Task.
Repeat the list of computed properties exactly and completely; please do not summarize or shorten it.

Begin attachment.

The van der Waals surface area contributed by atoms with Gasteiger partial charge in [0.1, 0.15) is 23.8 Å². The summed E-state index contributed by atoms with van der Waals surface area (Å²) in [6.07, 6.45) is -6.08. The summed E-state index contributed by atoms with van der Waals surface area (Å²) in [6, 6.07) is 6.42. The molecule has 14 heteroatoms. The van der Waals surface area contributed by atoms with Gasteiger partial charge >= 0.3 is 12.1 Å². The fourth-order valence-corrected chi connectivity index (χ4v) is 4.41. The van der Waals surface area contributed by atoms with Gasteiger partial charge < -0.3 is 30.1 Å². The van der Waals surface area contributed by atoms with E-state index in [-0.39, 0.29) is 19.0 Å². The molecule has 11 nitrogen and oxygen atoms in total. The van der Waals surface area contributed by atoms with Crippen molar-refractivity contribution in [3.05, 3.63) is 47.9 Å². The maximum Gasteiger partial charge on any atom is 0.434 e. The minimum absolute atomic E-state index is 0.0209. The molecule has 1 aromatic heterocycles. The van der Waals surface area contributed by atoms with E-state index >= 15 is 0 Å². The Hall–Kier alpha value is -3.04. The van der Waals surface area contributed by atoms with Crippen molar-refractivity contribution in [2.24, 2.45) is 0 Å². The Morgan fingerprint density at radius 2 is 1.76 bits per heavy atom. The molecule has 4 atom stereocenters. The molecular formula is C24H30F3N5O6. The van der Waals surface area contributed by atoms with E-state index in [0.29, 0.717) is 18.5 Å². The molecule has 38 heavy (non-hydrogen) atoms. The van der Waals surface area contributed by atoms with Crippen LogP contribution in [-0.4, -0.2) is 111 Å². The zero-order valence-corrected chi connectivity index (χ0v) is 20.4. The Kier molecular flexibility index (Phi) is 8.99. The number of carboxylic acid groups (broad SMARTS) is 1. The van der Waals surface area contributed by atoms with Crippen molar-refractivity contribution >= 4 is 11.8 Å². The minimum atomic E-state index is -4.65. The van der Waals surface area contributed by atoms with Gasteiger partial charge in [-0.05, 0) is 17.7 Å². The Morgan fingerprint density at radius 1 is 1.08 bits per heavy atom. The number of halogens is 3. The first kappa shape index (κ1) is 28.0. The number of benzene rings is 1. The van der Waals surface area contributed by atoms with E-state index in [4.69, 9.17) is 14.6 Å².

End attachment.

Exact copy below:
The van der Waals surface area contributed by atoms with Gasteiger partial charge in [0.1, 0.15) is 23.8 Å². The summed E-state index contributed by atoms with van der Waals surface area (Å²) in [6.07, 6.45) is -6.08. The summed E-state index contributed by atoms with van der Waals surface area (Å²) in [6, 6.07) is 6.42. The molecule has 14 heteroatoms. The van der Waals surface area contributed by atoms with Gasteiger partial charge >= 0.3 is 12.1 Å². The fourth-order valence-corrected chi connectivity index (χ4v) is 4.41. The van der Waals surface area contributed by atoms with Gasteiger partial charge < -0.3 is 30.1 Å². The van der Waals surface area contributed by atoms with E-state index in [-0.39, 0.29) is 19.0 Å². The molecule has 11 nitrogen and oxygen atoms in total. The van der Waals surface area contributed by atoms with Crippen molar-refractivity contribution in [3.05, 3.63) is 47.9 Å². The maximum Gasteiger partial charge on any atom is 0.434 e. The minimum absolute atomic E-state index is 0.0209. The molecule has 1 aromatic heterocycles. The van der Waals surface area contributed by atoms with E-state index >= 15 is 0 Å². The Hall–Kier alpha value is -3.04. The van der Waals surface area contributed by atoms with Crippen molar-refractivity contribution in [2.24, 2.45) is 0 Å². The Morgan fingerprint density at radius 2 is 1.76 bits per heavy atom. The molecule has 4 atom stereocenters. The molecular formula is C24H30F3N5O6. The van der Waals surface area contributed by atoms with E-state index in [0.29, 0.717) is 18.5 Å². The molecule has 38 heavy (non-hydrogen) atoms. The van der Waals surface area contributed by atoms with Crippen LogP contribution in [-0.4, -0.2) is 111 Å². The zero-order valence-corrected chi connectivity index (χ0v) is 20.4. The Kier molecular flexibility index (Phi) is 8.99. The number of carboxylic acid groups (broad SMARTS) is 1. The van der Waals surface area contributed by atoms with Crippen molar-refractivity contribution >= 4 is 11.8 Å². The minimum atomic E-state index is -4.65. The van der Waals surface area contributed by atoms with Gasteiger partial charge in [-0.05, 0) is 17.7 Å². The Morgan fingerprint density at radius 1 is 1.08 bits per heavy atom. The number of halogens is 3. The first kappa shape index (κ1) is 28.0. The number of benzene rings is 1. The van der Waals surface area contributed by atoms with E-state index in [4.69, 9.17) is 14.6 Å².